Culture  /  Book Review

Lincoln’s Rowdy America

A new biography details the cultural jumble of literature, dirty jokes, and everything in between that went into the making of the foremost self-made American.

Amid the dismal presidential contest of 1856 that put James Buchanan, a moss-backed northern apologist for slavery, in the White House, Walt Whitman, in an essay entitled “The Eighteenth Presidency!,” summoned a very different sort of national leader. Whitman envisaged a “heroic, shrewd, fully-inform’d, healthy-bodied, middle-aged, beard-faced American,” perhaps a “boatman come down from the West across the Alleghanies,” who would “walk into the Presidency, dress’d in a clean suit of working attire.” Then this champion of “the real America” would overturn the politics of “filth and blood,” “dirt and excrement” that had crushed the masses “under the feet of slavery.” That figure uncannily resembled Abraham Lincoln, then virtually unknown outside Illinois: Lincoln the lawyer had indeed been a boatman as well as a rail splitter in his younger days, and although clean-shaven when Whitman wrote, he arrived in Washington early in 1861 fully bearded, as if to fulfill the poet’s prophecy.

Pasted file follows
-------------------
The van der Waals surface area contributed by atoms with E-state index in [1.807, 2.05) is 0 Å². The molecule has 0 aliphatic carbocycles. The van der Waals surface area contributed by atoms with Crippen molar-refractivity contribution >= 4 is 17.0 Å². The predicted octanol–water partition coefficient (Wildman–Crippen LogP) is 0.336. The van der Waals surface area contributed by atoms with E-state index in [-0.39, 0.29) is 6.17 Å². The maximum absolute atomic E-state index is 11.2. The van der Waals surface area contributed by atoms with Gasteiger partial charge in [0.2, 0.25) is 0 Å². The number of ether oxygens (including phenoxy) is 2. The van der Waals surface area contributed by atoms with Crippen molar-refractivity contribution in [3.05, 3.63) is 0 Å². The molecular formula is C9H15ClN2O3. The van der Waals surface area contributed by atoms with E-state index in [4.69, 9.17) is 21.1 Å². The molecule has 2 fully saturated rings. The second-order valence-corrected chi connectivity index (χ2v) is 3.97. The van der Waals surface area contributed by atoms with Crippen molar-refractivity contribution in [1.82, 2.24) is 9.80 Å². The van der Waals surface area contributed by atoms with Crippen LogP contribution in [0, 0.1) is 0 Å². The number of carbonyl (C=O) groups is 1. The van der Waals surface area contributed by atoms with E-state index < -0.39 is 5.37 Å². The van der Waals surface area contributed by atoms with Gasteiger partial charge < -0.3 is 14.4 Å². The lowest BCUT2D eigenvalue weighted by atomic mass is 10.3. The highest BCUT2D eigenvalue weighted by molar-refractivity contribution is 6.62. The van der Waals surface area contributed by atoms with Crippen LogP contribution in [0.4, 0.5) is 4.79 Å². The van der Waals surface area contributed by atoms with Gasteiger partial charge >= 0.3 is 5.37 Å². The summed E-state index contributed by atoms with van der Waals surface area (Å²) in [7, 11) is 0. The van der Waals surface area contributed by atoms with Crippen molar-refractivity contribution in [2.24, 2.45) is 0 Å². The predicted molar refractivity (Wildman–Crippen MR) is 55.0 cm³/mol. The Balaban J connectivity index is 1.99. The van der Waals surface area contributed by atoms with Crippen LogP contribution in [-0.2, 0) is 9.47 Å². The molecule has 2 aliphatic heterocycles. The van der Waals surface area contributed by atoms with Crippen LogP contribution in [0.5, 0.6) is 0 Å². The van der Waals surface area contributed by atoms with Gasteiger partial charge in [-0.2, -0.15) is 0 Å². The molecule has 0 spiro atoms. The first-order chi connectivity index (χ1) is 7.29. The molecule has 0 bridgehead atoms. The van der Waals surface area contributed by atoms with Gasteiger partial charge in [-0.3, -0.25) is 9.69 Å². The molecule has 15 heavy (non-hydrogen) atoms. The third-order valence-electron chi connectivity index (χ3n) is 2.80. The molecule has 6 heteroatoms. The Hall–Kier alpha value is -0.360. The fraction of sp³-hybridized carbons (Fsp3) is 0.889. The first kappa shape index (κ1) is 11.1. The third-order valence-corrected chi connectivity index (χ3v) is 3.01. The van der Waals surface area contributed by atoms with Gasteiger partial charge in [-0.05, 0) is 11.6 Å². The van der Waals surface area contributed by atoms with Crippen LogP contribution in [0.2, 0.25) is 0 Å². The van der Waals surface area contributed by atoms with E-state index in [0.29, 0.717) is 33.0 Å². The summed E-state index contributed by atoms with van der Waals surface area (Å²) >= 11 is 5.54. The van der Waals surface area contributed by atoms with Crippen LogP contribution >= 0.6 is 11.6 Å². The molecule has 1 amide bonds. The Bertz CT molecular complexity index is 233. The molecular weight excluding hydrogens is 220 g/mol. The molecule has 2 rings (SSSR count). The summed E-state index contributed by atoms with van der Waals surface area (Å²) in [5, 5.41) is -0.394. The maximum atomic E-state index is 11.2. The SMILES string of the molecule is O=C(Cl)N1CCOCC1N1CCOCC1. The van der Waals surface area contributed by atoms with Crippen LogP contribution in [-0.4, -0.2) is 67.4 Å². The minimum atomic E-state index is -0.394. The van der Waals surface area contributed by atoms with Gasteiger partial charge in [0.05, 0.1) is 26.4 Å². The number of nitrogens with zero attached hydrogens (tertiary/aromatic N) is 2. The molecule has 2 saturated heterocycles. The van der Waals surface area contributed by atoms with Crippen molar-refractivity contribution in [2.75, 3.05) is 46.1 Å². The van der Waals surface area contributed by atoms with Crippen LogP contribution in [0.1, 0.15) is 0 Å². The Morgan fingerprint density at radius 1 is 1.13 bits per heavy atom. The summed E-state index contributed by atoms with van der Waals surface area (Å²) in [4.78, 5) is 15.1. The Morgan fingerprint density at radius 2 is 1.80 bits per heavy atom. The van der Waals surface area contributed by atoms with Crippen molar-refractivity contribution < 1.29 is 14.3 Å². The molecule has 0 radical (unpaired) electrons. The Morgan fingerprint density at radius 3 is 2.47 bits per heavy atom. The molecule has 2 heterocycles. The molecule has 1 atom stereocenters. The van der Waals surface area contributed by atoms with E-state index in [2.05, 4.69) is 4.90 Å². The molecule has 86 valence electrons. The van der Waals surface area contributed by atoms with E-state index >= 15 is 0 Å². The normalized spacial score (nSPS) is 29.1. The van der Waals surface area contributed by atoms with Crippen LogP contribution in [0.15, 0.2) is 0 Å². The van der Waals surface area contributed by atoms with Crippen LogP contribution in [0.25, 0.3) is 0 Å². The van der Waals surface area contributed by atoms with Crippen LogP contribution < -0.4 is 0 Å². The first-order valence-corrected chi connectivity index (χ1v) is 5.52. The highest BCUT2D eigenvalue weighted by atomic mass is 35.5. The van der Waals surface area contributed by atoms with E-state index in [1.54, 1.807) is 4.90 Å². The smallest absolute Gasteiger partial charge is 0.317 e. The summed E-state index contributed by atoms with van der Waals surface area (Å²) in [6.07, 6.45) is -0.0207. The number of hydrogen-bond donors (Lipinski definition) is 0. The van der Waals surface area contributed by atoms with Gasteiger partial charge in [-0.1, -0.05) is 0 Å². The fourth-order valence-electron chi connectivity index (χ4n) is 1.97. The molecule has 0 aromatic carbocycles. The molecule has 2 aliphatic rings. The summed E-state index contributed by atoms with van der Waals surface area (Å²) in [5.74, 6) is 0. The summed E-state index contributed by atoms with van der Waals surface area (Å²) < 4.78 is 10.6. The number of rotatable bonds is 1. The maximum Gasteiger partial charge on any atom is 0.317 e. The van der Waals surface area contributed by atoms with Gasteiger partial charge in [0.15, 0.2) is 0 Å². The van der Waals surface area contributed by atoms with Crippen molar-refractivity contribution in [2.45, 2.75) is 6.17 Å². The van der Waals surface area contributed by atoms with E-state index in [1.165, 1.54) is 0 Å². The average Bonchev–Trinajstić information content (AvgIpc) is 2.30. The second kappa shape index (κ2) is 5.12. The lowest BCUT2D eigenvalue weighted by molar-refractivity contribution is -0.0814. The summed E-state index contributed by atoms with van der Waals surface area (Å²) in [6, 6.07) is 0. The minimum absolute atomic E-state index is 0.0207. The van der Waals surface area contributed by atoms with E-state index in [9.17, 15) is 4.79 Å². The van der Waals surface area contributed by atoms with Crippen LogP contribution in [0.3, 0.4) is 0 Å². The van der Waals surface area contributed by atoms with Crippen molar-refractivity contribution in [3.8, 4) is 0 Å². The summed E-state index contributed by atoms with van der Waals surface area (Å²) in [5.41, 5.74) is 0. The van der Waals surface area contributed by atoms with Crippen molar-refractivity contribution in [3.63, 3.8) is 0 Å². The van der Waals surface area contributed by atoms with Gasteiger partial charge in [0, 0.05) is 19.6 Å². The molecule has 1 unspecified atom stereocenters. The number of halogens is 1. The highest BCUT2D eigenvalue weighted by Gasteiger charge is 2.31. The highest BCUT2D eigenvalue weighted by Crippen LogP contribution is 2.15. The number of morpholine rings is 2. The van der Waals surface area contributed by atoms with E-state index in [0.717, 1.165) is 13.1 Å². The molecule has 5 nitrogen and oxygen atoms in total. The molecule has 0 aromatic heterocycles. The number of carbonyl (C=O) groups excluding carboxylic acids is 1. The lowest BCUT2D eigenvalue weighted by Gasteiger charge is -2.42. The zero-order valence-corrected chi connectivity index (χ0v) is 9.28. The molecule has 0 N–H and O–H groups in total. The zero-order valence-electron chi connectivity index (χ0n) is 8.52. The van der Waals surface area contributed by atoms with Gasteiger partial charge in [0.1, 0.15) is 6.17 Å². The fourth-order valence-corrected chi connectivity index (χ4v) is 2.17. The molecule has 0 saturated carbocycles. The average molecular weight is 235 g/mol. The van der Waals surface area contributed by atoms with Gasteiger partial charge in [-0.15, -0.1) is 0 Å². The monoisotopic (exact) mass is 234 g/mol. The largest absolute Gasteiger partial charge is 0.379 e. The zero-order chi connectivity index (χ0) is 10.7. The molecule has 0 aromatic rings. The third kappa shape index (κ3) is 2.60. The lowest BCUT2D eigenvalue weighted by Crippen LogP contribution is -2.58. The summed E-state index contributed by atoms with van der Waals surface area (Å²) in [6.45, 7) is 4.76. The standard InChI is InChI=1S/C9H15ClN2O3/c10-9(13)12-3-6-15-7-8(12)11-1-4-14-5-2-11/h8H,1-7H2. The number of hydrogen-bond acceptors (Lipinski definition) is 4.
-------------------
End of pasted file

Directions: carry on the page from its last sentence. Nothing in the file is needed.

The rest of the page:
In fact, Whitman’s imaginary westerner, a patriot who repudiated party politics and miscreant politicians, differed sharply from the actual Lincoln, who was a politician to his marrow. Still, the image of Honest Abe as an unaffected democratic champion cemented his reputation, and it long survived his death to inspire millions here and abroad. Somehow Whitman outlined the essentials of an enduring Lincoln identity before he or hardly anyone else had heard much of anything about Abraham Lincoln.1 Short of divination, something evidently was in the air in the 1850s that Whitman captured and Lincoln at least appeared to embody.

David Reynolds’s ambitious biography Abe: Abraham Lincoln in His Times aims to capture that atmosphere, cataloging and evaluating the jumble of cerebral philosophy, dirty jokes, and everything in between that furnished Lincoln’s inner life and fed his public persona. Recognizing Lincoln as the foremost mythic self-made American, Reynolds describes the cultural materials that went into his actual self-making, from weepy parlor songs to tightrope dare-devilry high above Niagara Falls. Drawing on a distinguished scholarly career spent immersed in the popular culture of pre–Civil War America, Reynolds, a professor at the CUNY Graduate Center, illuminates aspects of Lincoln’s significance that elude more conventional biographers.